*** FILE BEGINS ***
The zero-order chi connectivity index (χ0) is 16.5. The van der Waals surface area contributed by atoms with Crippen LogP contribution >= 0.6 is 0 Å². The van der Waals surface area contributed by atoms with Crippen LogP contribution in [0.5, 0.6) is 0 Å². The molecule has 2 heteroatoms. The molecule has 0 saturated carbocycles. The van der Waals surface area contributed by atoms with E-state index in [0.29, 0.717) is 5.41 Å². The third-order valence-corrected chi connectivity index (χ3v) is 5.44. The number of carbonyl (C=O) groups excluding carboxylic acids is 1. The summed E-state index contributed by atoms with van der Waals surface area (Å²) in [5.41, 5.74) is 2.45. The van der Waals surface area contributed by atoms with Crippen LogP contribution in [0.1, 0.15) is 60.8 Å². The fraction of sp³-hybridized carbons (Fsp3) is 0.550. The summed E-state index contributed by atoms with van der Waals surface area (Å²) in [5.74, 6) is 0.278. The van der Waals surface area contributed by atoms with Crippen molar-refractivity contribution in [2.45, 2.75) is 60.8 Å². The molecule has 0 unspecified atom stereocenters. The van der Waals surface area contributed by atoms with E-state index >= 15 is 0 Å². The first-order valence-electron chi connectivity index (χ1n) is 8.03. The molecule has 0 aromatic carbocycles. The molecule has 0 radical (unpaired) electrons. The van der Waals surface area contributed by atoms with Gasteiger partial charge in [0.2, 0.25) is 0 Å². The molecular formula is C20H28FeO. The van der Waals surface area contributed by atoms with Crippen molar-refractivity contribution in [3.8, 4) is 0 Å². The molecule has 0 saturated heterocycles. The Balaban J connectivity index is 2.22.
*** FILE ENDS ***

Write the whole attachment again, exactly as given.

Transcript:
The zero-order chi connectivity index (χ0) is 16.5. The van der Waals surface area contributed by atoms with Crippen LogP contribution >= 0.6 is 0 Å². The van der Waals surface area contributed by atoms with Crippen LogP contribution in [0.5, 0.6) is 0 Å². The molecule has 2 heteroatoms. The molecule has 0 saturated carbocycles. The van der Waals surface area contributed by atoms with E-state index in [0.29, 0.717) is 5.41 Å². The third-order valence-corrected chi connectivity index (χ3v) is 5.44. The number of carbonyl (C=O) groups excluding carboxylic acids is 1. The summed E-state index contributed by atoms with van der Waals surface area (Å²) in [5.41, 5.74) is 2.45. The van der Waals surface area contributed by atoms with Crippen LogP contribution in [0.1, 0.15) is 60.8 Å². The fraction of sp³-hybridized carbons (Fsp3) is 0.550. The summed E-state index contributed by atoms with van der Waals surface area (Å²) in [5.74, 6) is 0.278. The van der Waals surface area contributed by atoms with Crippen molar-refractivity contribution in [2.45, 2.75) is 60.8 Å². The molecule has 0 unspecified atom stereocenters. The van der Waals surface area contributed by atoms with E-state index >= 15 is 0 Å². The first-order valence-electron chi connectivity index (χ1n) is 8.03. The molecule has 0 aromatic carbocycles. The molecule has 0 radical (unpaired) electrons. The van der Waals surface area contributed by atoms with Gasteiger partial charge in [0.2, 0.25) is 0 Å². The molecular formula is C20H28FeO. The van der Waals surface area contributed by atoms with Crippen molar-refractivity contribution in [3.8, 4) is 0 Å². The molecule has 0 saturated heterocycles. The Balaban J connectivity index is 2.22.